the Detroit bankruptcy changed the actuarial assumptions for public pension plans because pensioners did eat a loss. thus state & local tax increases ramped significantly, which more than offset the much heralded Trump tax cut
market volatility dissipates & the market returns its grind ever higher until at some point pension plans ask to cash out of a particular issue & are unable to, which drives a rush for the exits.
the above sort of cycle has driven bubble after bubble. so far this century we have had bubbles in:
telecom / internet / information technology, which caused the Federal Reserve to lower rates, thus igniting
residential real estate / housing, which caused the subprime bubble crash after they began raising rates, which then led to large scale balance sheet expansion, which then led to a bubble in
commodities, in particular debt associated with oil fracking & then a commodity price decline, …
and now some sectors of commercial real estate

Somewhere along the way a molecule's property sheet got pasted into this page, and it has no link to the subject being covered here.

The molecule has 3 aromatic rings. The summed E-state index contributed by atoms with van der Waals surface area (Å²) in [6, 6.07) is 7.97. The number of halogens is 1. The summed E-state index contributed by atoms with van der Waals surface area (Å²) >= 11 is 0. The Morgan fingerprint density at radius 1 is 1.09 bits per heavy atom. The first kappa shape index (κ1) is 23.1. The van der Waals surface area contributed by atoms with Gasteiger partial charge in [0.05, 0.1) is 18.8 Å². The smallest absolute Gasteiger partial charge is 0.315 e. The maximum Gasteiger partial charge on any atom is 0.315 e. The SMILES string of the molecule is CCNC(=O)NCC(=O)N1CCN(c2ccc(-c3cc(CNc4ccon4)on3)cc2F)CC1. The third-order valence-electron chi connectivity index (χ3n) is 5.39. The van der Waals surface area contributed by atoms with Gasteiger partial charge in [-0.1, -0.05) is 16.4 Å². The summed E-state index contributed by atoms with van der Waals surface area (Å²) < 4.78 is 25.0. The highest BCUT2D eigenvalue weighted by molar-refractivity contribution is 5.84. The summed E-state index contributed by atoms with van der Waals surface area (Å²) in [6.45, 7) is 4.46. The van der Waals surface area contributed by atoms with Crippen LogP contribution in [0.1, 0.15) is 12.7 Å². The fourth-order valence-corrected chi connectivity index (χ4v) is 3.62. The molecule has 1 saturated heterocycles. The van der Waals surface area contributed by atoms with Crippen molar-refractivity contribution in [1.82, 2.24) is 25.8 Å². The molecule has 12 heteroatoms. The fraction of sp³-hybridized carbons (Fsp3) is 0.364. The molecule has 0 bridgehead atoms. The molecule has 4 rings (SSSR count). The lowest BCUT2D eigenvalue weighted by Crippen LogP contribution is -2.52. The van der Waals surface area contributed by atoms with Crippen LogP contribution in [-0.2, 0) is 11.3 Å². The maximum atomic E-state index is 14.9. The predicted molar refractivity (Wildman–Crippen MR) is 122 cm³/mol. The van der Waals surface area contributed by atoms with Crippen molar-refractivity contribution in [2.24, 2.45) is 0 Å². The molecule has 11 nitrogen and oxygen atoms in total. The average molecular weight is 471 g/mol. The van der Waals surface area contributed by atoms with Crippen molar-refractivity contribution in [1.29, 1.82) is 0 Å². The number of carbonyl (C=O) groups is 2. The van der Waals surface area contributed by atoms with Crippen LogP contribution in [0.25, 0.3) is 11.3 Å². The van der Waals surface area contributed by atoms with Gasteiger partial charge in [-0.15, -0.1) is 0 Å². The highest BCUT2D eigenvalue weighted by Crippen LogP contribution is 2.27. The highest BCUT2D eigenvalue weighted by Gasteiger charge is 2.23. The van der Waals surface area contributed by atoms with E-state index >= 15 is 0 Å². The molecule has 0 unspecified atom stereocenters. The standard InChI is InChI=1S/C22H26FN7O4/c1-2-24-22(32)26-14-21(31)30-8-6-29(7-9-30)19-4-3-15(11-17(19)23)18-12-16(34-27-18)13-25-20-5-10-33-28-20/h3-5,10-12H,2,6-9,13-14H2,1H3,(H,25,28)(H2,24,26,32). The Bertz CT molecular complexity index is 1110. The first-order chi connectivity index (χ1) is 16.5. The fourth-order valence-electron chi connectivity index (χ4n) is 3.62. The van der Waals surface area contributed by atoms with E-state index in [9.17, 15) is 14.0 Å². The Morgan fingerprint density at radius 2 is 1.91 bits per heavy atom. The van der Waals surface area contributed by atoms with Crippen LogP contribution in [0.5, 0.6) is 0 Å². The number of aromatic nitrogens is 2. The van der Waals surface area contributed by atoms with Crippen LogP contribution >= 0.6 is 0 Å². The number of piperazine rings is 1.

individual investors have favored ETFs over mutual funds, but largely that move has been a wash. most of the net buying of stock since the recovery has been from buybacks from companies.
he believes a while after yields invert there will be an LBO spree which will drive the final blow off top
in the next crisis pension plans are perhaps going to be more likely to receive a bailout than banks were in the last crisis
the pension-driven bubble cycle is likely only to end if we go from defined benefit pension plans to defined contribution pension plans
Scientific Games (SGMS) reported earnings & the market reaction was beautiful with a powerful short squeeze causing the stock to jump 15%. I figured they were going to have a positive reaction to their earnings announcement, if for no other reason the ability to shift narrative.
Scientific Games has been beaten down for the past year & I figured even if they bombed the numbers the narrative shift would carry the day.
Last week I put most of my liquid savings in a low-yield Vanguard bond fund so I would sort of ignore the stock market & focus on other stuff, so I only put a tiny position on just before close yesterday using a bit of money that was in my IRA to quick flip Scientific Games around the quarterly results.
The short squeeze is still going with the stock up over 19% now, so I certainly sold too soon, but it will likely trend down later in the day as shorts finish covering & new shorts re-engage.